The research has been published in the Journal of Computer Applications in Archaeology.

FULL STORY: https://www.sciencealert.com/lidar-...-amazonian-villages-arranged-like-clock-faces
Here are the bibliographic details and abstract from the published research. The full research report is accessible at the link below.

Iriarte, J., Robinson, M., de Souza, J., Damasceno, A., da Silva, F., Nakahara, F., Ranzi, A. and Aragao, L., 2020.
Geometry by Design: Contribution of Lidar to the Understanding of Settlement Patterns of the Mound Villages in SW Amazonia.
Journal of Computer Applications in Archaeology, 3(1), pp.151–169.

DOI: http://doi.org/10.5334/jcaa.45

Recent research has shown that the entire southern rim of Amazonia was inhabited by earth-building societies involving landscape engineering, landscape domestication and likely low-density urbanism during the Late Holocene. However, the scale, timing, and intensity of human settlement in this region remain unknown due to the dearth of archaeological work and the logistical difficulties associated with research in tropical forest environments. A case in point are the newly discovered Mound Villages (AD ~1000–1650) in the SE portion of Acre State, Brazil. Much of recent pioneering work on this new archaeological tradition has mainly focused on the excavation of single mounds within sites with little concern for the architectural layout and regional settlement patterns, thus preventing us from understanding how these societies were organised at the regional level. To address these shortcomings, we carried out the first Lidar survey with a RIEGL VUX-1 UAV Lidar sensor integrated into an MD 500 helicopter. Our novel results documented distinctive architectural features of Circular Mound Villages such as the presence of ranked, paired, cardinally oriented, sunken roads interconnecting villages, the occurrence of a diversity of mound shapes within sites, as well as the exposure the superimposition of villages. Site size distribution analysis showed no apparent signs of settlement hierarchy. At the same time, it revealed that some small groups of villages positioned along streams exhibit regular distances of 2.5–3 km and 5–6 km between sites. Our data show that after the cessation of Geoglyph construction (~AD 950), this region of SW Amazonia was not abandoned, but occupied by a flourishing regional system of Mound Villages. The results continue to call into question traditional views that portray interfluvial areas and the western sector of Amazonia as sparsely inhabited. A brief discussion of our findings in the context with pre-Columbian settlement patterns across other regions of Amazonia is conducted.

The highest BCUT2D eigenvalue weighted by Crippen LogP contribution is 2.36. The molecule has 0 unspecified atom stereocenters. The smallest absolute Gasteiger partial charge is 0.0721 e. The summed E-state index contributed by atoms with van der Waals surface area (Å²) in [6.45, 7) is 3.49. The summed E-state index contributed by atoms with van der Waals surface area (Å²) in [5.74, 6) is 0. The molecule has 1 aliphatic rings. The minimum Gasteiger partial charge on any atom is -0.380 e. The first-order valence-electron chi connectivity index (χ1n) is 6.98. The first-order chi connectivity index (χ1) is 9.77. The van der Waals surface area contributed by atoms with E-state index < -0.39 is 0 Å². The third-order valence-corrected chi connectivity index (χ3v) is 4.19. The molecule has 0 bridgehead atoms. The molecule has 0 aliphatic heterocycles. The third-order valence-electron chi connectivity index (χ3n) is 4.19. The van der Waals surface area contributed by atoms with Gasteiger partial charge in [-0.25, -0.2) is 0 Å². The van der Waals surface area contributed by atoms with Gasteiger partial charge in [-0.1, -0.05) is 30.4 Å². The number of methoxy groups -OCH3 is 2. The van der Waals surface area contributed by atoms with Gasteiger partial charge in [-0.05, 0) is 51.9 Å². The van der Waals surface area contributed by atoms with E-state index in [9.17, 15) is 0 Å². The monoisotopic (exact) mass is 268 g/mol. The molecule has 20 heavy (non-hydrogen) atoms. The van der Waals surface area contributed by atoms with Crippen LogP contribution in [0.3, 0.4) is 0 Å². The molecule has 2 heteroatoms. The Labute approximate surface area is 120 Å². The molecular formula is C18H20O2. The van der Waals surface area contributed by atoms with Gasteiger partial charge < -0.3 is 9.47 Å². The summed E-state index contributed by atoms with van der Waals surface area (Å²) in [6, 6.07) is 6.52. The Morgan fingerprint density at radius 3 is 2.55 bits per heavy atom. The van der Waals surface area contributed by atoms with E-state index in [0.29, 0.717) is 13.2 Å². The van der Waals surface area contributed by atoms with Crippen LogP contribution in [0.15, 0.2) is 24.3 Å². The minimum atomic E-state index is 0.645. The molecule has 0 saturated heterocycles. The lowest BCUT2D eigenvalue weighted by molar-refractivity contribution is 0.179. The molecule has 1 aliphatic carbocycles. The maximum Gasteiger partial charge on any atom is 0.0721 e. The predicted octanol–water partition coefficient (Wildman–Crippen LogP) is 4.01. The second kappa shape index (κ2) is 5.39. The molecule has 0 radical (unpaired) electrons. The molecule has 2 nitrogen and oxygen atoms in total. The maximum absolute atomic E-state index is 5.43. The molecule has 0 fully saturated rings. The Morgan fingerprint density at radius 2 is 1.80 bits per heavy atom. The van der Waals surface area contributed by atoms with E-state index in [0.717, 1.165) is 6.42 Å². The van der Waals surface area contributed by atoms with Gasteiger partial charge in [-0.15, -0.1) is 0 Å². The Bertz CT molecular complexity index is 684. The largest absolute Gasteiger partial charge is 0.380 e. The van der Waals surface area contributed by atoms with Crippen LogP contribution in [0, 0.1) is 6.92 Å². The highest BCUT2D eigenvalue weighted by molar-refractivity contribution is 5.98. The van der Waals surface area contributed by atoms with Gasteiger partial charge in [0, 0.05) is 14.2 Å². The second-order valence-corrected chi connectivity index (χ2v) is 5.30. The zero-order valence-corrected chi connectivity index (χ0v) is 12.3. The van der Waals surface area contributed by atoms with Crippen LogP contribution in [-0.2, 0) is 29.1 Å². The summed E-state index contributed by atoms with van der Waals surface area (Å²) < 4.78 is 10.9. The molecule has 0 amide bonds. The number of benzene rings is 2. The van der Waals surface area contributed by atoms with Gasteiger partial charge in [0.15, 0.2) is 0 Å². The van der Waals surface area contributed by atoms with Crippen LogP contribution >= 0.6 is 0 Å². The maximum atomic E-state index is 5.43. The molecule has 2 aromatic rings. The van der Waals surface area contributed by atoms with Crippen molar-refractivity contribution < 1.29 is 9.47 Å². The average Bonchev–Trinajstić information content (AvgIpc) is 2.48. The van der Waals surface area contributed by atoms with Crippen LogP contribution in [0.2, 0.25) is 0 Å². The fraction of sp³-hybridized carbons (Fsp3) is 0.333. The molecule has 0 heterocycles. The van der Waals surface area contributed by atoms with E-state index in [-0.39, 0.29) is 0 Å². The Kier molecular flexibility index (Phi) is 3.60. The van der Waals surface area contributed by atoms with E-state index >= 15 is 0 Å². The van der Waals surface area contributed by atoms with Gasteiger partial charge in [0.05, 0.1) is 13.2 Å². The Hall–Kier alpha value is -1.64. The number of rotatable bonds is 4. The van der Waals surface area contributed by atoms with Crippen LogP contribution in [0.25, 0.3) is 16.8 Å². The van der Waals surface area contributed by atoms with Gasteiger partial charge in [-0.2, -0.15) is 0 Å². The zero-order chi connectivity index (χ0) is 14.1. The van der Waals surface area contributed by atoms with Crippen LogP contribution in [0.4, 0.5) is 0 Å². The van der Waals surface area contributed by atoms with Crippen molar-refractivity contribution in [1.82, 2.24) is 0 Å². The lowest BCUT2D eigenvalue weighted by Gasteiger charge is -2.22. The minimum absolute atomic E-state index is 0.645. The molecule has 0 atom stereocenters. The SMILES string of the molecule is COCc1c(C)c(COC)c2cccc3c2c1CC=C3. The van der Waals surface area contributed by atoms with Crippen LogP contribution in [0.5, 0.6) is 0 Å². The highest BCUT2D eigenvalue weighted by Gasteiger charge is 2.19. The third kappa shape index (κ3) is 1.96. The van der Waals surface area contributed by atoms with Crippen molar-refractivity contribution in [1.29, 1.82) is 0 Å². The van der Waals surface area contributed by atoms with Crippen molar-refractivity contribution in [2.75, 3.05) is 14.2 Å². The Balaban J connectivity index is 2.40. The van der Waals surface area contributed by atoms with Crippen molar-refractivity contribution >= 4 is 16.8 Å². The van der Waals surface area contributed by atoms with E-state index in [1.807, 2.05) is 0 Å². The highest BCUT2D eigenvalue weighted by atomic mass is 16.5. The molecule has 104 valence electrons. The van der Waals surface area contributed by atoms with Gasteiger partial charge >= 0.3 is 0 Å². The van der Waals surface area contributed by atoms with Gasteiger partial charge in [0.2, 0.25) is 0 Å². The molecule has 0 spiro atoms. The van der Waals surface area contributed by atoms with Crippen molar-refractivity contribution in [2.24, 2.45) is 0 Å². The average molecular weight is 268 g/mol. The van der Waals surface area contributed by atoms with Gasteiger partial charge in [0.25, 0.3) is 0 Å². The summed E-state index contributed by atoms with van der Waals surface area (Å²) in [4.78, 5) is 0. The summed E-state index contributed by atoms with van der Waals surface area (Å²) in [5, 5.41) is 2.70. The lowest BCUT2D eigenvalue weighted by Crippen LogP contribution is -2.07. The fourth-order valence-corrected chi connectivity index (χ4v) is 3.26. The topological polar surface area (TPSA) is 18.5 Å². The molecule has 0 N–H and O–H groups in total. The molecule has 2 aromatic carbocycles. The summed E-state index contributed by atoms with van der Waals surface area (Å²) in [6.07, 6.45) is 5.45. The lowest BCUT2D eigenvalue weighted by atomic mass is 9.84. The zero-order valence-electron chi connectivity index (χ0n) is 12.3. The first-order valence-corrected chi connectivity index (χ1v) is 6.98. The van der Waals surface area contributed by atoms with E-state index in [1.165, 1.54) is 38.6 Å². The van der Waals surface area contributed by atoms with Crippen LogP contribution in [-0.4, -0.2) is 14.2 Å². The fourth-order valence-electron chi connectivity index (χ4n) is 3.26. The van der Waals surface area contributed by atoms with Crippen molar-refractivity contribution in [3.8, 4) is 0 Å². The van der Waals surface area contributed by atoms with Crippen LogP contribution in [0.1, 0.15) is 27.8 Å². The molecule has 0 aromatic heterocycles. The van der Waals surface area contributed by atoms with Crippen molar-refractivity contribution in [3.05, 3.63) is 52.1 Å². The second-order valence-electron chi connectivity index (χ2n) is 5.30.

And they lived sustainable lifestyles.

A study that dug into the history of the Amazon Rainforest has found that indigenous people lived there for millennia with "causing no detectable species losses or disturbances".

Scientists working in Peru searched layers of soil for microscopic fossil evidence of human impact. They found that forests were not "cleared, farmed, or otherwise significantly altered in prehistory". The research is published in the journal PNAS.